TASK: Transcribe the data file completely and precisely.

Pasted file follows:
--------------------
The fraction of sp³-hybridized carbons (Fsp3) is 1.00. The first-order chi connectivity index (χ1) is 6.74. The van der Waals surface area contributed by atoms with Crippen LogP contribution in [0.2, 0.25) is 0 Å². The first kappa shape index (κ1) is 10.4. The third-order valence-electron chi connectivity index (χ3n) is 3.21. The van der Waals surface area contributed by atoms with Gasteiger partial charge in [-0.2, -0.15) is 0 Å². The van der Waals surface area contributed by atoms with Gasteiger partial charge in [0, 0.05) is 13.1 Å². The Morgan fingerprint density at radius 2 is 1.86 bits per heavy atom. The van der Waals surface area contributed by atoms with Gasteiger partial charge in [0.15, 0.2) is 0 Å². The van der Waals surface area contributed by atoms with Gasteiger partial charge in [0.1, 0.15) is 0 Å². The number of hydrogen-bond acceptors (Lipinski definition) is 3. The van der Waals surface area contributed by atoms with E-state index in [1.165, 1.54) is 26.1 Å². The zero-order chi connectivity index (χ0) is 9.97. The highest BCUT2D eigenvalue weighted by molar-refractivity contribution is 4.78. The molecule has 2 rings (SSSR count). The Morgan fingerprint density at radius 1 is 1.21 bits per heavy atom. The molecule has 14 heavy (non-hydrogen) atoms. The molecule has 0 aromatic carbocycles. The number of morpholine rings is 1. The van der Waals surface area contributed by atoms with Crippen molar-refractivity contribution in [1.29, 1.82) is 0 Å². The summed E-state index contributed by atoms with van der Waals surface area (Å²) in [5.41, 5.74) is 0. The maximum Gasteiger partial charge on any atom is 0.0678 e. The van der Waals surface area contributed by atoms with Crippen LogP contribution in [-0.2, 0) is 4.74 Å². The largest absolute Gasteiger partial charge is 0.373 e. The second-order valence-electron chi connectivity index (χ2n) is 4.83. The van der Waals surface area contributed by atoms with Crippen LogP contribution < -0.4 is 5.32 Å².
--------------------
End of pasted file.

The fraction of sp³-hybridized carbons (Fsp3) is 1.00. The first-order chi connectivity index (χ1) is 6.74. The van der Waals surface area contributed by atoms with Crippen LogP contribution in [0.2, 0.25) is 0 Å². The first kappa shape index (κ1) is 10.4. The third-order valence-electron chi connectivity index (χ3n) is 3.21. The van der Waals surface area contributed by atoms with Gasteiger partial charge in [-0.2, -0.15) is 0 Å². The van der Waals surface area contributed by atoms with Gasteiger partial charge in [0, 0.05) is 13.1 Å². The Morgan fingerprint density at radius 2 is 1.86 bits per heavy atom. The van der Waals surface area contributed by atoms with Gasteiger partial charge in [0.15, 0.2) is 0 Å². The van der Waals surface area contributed by atoms with Gasteiger partial charge in [0.1, 0.15) is 0 Å². The number of hydrogen-bond acceptors (Lipinski definition) is 3. The van der Waals surface area contributed by atoms with E-state index in [1.165, 1.54) is 26.1 Å². The zero-order chi connectivity index (χ0) is 9.97. The highest BCUT2D eigenvalue weighted by molar-refractivity contribution is 4.78. The molecule has 2 rings (SSSR count). The Morgan fingerprint density at radius 1 is 1.21 bits per heavy atom. The molecule has 14 heavy (non-hydrogen) atoms. The molecule has 0 aromatic carbocycles. The number of morpholine rings is 1. The van der Waals surface area contributed by atoms with Crippen molar-refractivity contribution in [1.29, 1.82) is 0 Å². The summed E-state index contributed by atoms with van der Waals surface area (Å²) in [5.41, 5.74) is 0. The maximum Gasteiger partial charge on any atom is 0.0678 e. The van der Waals surface area contributed by atoms with Crippen LogP contribution in [-0.2, 0) is 4.74 Å². The largest absolute Gasteiger partial charge is 0.373 e. The second-order valence-electron chi connectivity index (χ2n) is 4.83. The van der Waals surface area contributed by atoms with Crippen LogP contribution < -0.4 is 5.32 Å².